Colour-changing electronic skin could make human chameleons a possibility
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Researchers from Tsinghua University, China, have developed a new type of electronic skin (e-skin) capable of changing colour noticeably with a small amount of stretching. This could have applications in prosthetics, robotics and wearable electronics.
For many years, materials scientists and engineers have attempted to replicate the ability of squid, octopodes, chameleons and other animals to change their skin colour at will. The artificial colour-changing materials produced, however, tend to require an impractical amount of strain to change colour to any noticeable degree.
A team of researchers from Tsinghua University in Beijing may have come the closest ever to replicating the abilities of these animals. Their new e-skin is able to respond to moderate mechanical strain with colour changes perceptible to the human eye.
The scientists used flexible electronics made from graphene, in the form of a sensitive strain sensor, and combined this with a stretchy electrochromic material: a material which reversibly changes colour in response to electric charge.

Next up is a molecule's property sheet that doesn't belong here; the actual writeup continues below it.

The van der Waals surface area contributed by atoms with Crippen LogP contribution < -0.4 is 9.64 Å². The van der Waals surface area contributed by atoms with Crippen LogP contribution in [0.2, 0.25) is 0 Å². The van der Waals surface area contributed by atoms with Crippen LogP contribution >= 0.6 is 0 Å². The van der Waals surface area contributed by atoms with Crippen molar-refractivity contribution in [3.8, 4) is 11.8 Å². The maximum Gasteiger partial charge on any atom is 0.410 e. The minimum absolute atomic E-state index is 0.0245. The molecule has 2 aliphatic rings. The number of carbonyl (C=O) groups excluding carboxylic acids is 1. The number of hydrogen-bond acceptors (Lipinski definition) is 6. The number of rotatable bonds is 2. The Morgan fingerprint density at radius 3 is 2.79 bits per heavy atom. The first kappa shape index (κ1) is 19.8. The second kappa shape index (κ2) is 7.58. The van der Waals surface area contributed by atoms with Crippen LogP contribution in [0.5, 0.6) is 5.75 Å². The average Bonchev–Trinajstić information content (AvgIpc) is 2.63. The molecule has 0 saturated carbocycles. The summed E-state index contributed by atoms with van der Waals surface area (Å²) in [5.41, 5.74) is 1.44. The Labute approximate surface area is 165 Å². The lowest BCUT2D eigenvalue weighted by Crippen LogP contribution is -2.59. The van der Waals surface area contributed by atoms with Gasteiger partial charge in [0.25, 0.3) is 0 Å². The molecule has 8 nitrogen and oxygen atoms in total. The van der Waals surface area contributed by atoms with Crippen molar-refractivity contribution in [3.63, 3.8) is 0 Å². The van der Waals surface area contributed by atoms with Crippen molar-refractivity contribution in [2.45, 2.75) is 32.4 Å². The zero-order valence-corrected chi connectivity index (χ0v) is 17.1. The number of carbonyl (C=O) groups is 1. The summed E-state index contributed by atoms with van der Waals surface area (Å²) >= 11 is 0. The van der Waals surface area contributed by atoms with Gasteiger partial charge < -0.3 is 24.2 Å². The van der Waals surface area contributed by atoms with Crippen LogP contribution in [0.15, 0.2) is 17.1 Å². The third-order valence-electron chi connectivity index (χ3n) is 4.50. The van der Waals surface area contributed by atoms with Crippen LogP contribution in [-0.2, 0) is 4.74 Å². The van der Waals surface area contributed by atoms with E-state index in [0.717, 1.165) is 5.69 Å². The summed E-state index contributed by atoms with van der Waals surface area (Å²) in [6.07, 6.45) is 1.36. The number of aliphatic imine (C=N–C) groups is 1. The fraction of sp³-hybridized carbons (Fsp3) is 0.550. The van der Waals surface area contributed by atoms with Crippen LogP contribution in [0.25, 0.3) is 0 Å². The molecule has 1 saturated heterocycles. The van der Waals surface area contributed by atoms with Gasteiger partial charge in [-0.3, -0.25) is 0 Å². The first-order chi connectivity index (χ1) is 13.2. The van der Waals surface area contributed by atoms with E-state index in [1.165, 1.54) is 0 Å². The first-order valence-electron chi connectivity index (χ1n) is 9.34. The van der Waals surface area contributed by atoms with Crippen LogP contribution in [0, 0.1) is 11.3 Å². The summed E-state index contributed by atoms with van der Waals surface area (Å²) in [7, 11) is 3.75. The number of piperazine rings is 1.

“We explored the substrate (underlying) effect on the electromechanical behaviour of graphene,” said Dr Tingting Yang, a materials scientist at Tsinghua University. “To obtain good performance with a simple process and reduced cost, we designed a modulus-gradient structure to use graphene as both the highly sensitive strain-sensing element and the insensitive stretchable electrode of the ECD layer.”
The researchers found that the strain sensor was sensitive enough to response to subtle strain of between zero and 10 per cent. This caused a visible colour change, with the colour representing the extent of the strain.
“It’s important to note that the capability we found for interactive colour changes with such small strain range has been rarely reported before,” she added.
According to Professor Hongwei Zhu, a senior author of the ‘2D Materials’ report on the new material, while graphene’s remarkable properties make it an attractive material in flexible electronics, the Tsinghua team’s results demonstrate the possibilities of the substrate in this field.
“The mechanical property of the substrate was strongly relevant to the performance of the strain sensing materials. This is something that has previously been somewhat overlooked, but that we believe should be closely considered in future studies of the electromechanical behaviour of certain functional materials,” he said.
According to the researchers, this more practical interactive e-skin could have applications in robotics, prosthetics and wearable technology. Various types of thin, flexible e-skins have emerged over previous years, with applications in healthcare monitoring and abilities such as touch sensitivity.